Making plots with world coordinates (WCSAxes)

WCSAxes is a framework for making plots of Astronomical data in Matplotlib. It was previously distributed as a standalone package, but is now included in astropy.visualization.

Getting started

The following is a very simple example of plotting an image with the WCSAxes package:

import matplotlib.pyplot as plt

from astropy.wcs import WCS
from astropy.io import fits
from astropy.utils.data import get_pkg_data_filename

filename = get_pkg_data_filename('galactic_center/gc_msx_e.fits')

hdu = fits.open(filename)[0]
wcs = WCS(hdu.header)

plt.subplot(projection=wcs)
plt.imshow(hdu.data, vmin=-2.e-5, vmax=2.e-4, origin='lower')
plt.grid(color='white', ls='solid')
plt.xlabel('Galactic Longitude')
plt.ylabel('Galactic Latitude')

(png, svg, pdf)

../../_images/index-12.png

This example uses the matplotlib.pyplot interface to Matplotlib, but WCSAxes can be used with any of the other ways of using Matplotlib (some examples of which are given in Initializing axes with world coordinates). For example, using the partially object-oriented interface, you can do:

ax = plt.subplot(projection=wcs)
ax.imshow(hdu.data, vmin=-2.e-5, vmax=2.e-4, origin='lower')
ax.grid(color='white', ls='solid')
ax.set_xlabel('Galactic Longitude')
ax.set_ylabel('Galactic Latitude')

However, the axes object is needed to access some of the more advanced functionality of WCSAxes. An example of this usage is:

ax = plt.subplot(projection=wcs)

ax.imshow(hdu.data, vmin=-2.e-5, vmax=2.e-4, origin='lower')

ax.coords.grid(True, color='white', ls='solid')
ax.coords[0].set_axislabel('Galactic Longitude')
ax.coords[1].set_axislabel('Galactic Latitude')

overlay = ax.get_coords_overlay('fk5')
overlay.grid(color='white', ls='dotted')
overlay[0].set_axislabel('Right Ascension (J2000)')
overlay[1].set_axislabel('Declination (J2000)')

(png, svg, pdf)

../../_images/index-23.png

In the rest of this documentation we will assume that you have kept a reference to the axes object, which we will refer to as ax. However, we also note when something can be done directly with the pyplot interface.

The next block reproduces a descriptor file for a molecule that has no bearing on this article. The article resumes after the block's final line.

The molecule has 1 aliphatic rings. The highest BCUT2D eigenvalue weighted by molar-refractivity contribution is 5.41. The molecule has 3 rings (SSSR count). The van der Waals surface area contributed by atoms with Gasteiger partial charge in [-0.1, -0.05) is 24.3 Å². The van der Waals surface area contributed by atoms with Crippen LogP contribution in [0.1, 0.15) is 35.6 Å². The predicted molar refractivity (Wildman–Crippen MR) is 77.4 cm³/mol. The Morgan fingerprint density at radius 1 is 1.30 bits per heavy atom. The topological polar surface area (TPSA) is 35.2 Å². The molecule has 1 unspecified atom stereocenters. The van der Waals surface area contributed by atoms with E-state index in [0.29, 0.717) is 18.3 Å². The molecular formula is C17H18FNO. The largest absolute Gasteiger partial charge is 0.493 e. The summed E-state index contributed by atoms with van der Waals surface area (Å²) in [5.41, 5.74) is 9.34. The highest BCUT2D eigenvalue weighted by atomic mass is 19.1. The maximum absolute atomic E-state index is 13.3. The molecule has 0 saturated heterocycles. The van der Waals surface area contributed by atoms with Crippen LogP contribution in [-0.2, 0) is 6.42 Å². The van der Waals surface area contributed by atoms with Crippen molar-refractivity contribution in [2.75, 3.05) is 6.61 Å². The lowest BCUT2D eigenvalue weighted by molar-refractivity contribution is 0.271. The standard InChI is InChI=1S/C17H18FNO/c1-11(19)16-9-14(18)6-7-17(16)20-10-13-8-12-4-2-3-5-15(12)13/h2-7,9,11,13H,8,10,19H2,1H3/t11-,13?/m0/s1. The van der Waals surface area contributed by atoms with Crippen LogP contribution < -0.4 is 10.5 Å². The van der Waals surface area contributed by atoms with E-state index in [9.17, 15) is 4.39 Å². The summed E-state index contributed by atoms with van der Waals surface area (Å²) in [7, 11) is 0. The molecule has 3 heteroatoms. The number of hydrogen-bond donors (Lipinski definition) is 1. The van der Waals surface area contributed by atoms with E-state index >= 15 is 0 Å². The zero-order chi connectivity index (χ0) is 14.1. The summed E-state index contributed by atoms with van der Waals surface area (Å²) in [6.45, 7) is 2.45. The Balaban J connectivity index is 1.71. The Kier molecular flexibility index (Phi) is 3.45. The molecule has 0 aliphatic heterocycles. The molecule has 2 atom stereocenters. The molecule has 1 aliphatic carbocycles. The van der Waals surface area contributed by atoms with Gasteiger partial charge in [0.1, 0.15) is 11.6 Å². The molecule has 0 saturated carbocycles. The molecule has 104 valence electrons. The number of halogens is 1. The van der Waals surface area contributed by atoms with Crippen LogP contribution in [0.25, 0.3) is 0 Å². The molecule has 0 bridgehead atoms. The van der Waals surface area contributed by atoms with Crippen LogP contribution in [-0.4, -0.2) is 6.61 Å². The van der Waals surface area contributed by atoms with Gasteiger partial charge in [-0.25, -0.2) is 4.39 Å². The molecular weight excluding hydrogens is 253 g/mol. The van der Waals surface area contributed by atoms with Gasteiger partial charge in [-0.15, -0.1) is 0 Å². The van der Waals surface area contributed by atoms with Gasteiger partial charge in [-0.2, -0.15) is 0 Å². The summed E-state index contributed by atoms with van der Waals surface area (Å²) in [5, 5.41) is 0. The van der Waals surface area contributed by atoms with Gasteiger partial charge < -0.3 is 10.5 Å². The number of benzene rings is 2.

WCSAxes supports a number of advanced plotting options, including the ability to control which axes to show labels on for which coordinates, overlaying contours from data with different coordinate systems, overlaying grids for different coordinate systems, dealing with plotting slices from data with more than two dimensions, and defining custom (non-rectangular) frames.

Reference/API

astropy.visualization.wcsaxes Package

Classes

Conf Configuration parameters for astropy.visualization.wcsaxes.
CoordinateHelper([parent_axes, parent_map, …]) Helper class to control one of the coordinates in the WCSAxes.
CoordinatesMap(axes[, wcs, transform, …]) A container for coordinate helpers that represents a coordinate system.
SphericalCircle(center, radius[, …]) Create a patch representing a spherical circle - that is, a circle that is formed of all the points that are within a certain angle of the central coordinates on a sphere.
WCSAxes(fig, rect[, wcs, transform, …]) The main axes class that can be used to show world coordinates from a WCS.
WCSAxesSubplot(fig, *args, **kwargs) A subclass class for WCSAxes

astropy.visualization.wcsaxes.frame Module

Classes

Spine(parent_axes, transform) A single side of an axes.
BaseFrame(parent_axes, transform[, path]) Base class for frames, which are collections of Spine instances.
RectangularFrame(parent_axes, transform[, path]) A classic rectangular frame.
EllipticalFrame(parent_axes, transform[, path]) An elliptical frame.